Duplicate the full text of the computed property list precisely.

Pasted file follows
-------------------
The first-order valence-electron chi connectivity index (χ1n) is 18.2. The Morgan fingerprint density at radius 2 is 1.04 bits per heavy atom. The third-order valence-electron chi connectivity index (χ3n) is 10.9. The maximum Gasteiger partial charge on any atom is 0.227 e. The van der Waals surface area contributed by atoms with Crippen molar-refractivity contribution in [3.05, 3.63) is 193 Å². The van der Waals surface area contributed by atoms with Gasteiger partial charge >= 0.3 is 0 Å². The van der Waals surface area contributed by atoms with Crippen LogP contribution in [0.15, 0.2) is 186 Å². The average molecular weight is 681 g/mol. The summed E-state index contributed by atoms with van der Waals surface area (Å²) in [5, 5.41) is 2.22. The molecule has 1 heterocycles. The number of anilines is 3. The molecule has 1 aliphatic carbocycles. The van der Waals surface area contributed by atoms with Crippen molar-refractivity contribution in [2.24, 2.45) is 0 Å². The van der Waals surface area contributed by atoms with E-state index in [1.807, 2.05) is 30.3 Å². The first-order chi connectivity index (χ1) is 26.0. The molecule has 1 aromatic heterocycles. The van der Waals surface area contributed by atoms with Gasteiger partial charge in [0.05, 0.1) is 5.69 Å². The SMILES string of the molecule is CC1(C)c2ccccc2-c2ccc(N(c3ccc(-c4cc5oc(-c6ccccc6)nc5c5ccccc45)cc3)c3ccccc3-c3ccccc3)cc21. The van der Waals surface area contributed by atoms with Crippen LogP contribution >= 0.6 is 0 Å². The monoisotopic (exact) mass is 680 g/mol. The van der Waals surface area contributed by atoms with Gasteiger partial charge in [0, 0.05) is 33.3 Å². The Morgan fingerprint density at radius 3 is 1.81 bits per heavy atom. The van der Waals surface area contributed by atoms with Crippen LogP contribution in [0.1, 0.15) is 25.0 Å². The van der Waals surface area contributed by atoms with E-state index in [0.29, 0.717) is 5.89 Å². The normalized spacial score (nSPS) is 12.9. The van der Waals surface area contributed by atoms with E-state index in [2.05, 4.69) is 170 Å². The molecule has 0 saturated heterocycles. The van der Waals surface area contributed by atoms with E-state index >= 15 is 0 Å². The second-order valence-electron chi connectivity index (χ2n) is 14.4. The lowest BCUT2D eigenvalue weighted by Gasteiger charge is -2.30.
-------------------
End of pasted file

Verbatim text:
The first-order valence-electron chi connectivity index (χ1n) is 18.2. The Morgan fingerprint density at radius 2 is 1.04 bits per heavy atom. The third-order valence-electron chi connectivity index (χ3n) is 10.9. The maximum Gasteiger partial charge on any atom is 0.227 e. The van der Waals surface area contributed by atoms with Crippen molar-refractivity contribution in [3.05, 3.63) is 193 Å². The van der Waals surface area contributed by atoms with Gasteiger partial charge >= 0.3 is 0 Å². The van der Waals surface area contributed by atoms with Crippen LogP contribution in [0.15, 0.2) is 186 Å². The average molecular weight is 681 g/mol. The summed E-state index contributed by atoms with van der Waals surface area (Å²) in [5, 5.41) is 2.22. The molecule has 1 heterocycles. The number of anilines is 3. The molecule has 1 aliphatic carbocycles. The van der Waals surface area contributed by atoms with Crippen molar-refractivity contribution in [2.24, 2.45) is 0 Å². The van der Waals surface area contributed by atoms with E-state index in [1.807, 2.05) is 30.3 Å². The first-order chi connectivity index (χ1) is 26.0. The molecule has 1 aromatic heterocycles. The van der Waals surface area contributed by atoms with Gasteiger partial charge in [0.05, 0.1) is 5.69 Å². The SMILES string of the molecule is CC1(C)c2ccccc2-c2ccc(N(c3ccc(-c4cc5oc(-c6ccccc6)nc5c5ccccc45)cc3)c3ccccc3-c3ccccc3)cc21. The van der Waals surface area contributed by atoms with Crippen LogP contribution >= 0.6 is 0 Å². The monoisotopic (exact) mass is 680 g/mol. The van der Waals surface area contributed by atoms with Gasteiger partial charge in [0, 0.05) is 33.3 Å². The Morgan fingerprint density at radius 3 is 1.81 bits per heavy atom. The van der Waals surface area contributed by atoms with Crippen LogP contribution in [0.1, 0.15) is 25.0 Å². The van der Waals surface area contributed by atoms with E-state index in [0.29, 0.717) is 5.89 Å². The normalized spacial score (nSPS) is 12.9. The van der Waals surface area contributed by atoms with E-state index in [2.05, 4.69) is 170 Å². The molecule has 0 saturated heterocycles. The van der Waals surface area contributed by atoms with E-state index >= 15 is 0 Å². The second-order valence-electron chi connectivity index (χ2n) is 14.4. The lowest BCUT2D eigenvalue weighted by Gasteiger charge is -2.30.